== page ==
A major highlight from the past fiscal year of interdisciplinary acquisitions includes MC9 (2012) by Charles Atlas, a moving image work conceived for a gallery environment and a key work of the upcoming 2017 exhibition Merce Cunningham: Common Time. This multichannel moving image and sculptural installation explores the intersections of media and dance, and consists of reconfigured materials that Atlas made with and about choreographer and dancer Merce Cunningham (1919–2009) over a 30-year period of collaboration. MC9 occupies a crucial place in the history of video installation, and in particular the role that moving image can play in extending the possibilities of performance via technology. Joint acquisitions between the Visual Arts and Moving Image departments continue to play an active role, with the collaboration yielding two significant additions to the permanent collection in the last year—You The Better, Film Installation (1983/2015) by Ericka Beckman and Rosebud (2013) by James Richards. The Walker has fostered ongoing relationships with both artists—Richards via the Moving Image Commissions, and Beckman beginning as early as 1984, when You The Better was presented as a cinematic screening. In Less Than One, You The Better took over the entire Perlman Gallery, presented as an expanded installation combining the moving image along with props used in the film, collapsing the distinction between the space of the image and sculpture.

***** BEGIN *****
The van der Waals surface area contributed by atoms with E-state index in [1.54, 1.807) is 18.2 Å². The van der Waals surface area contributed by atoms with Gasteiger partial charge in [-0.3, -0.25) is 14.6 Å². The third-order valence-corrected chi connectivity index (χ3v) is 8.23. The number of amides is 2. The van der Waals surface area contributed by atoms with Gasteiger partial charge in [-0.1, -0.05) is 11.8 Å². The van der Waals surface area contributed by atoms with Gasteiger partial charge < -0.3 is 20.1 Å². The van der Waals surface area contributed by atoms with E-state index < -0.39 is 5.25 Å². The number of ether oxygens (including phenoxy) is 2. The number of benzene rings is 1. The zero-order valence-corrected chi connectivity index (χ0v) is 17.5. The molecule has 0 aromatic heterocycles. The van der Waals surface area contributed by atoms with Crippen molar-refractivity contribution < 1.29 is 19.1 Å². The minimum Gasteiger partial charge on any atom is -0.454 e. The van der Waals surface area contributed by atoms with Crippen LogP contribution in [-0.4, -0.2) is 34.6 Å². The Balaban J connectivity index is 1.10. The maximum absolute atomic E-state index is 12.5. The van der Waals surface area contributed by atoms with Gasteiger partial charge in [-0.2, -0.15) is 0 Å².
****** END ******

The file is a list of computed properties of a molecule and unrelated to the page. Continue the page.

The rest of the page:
The ethos of looking back at our collections and history via the lens of the present has underlined our Moving Image Commissions, initiated in May 2015. Realized in close collaboration between Visual Arts and Moving Image, this ongoing initiative sees leading international artists premier new work via the Walker website. Following a first round of commissions with Moyra Davey and James Richards responding to Ruben/Bentson Moving Image Collection holdings by of Derek Jarman, this past year we have extended invitations to Uri Aran and Shahryar Nashat to respond to holdings by the Belgian poet/filmmaker/artist Marcel Broodthaers. The resulting commissions not only raise awareness around our collection but also contextualize and test the influence of a key historical practice such as Broodthaers’s through the eyes of leading contemporary artists. Accompanied by scholarly online essays by Bentson Film Scholar Isla Leaver-Yap, the Moving Image Commissions bring forward in-depth research and new works, which have since been seen across our platforms—as in the case of James Richards’s Radio at Night, which premiered online in 2015, and this past year has been on view in our galleries as part of the exhibition Less Than One. Since its commissioning at the Walker, Radio at Night has been a core work of Richards’s solo exhibition at London’s Institute of Contemporary Art, while Nashat’s Present Sore was included in the artist’s exhibition at Portikus, Frankfurt.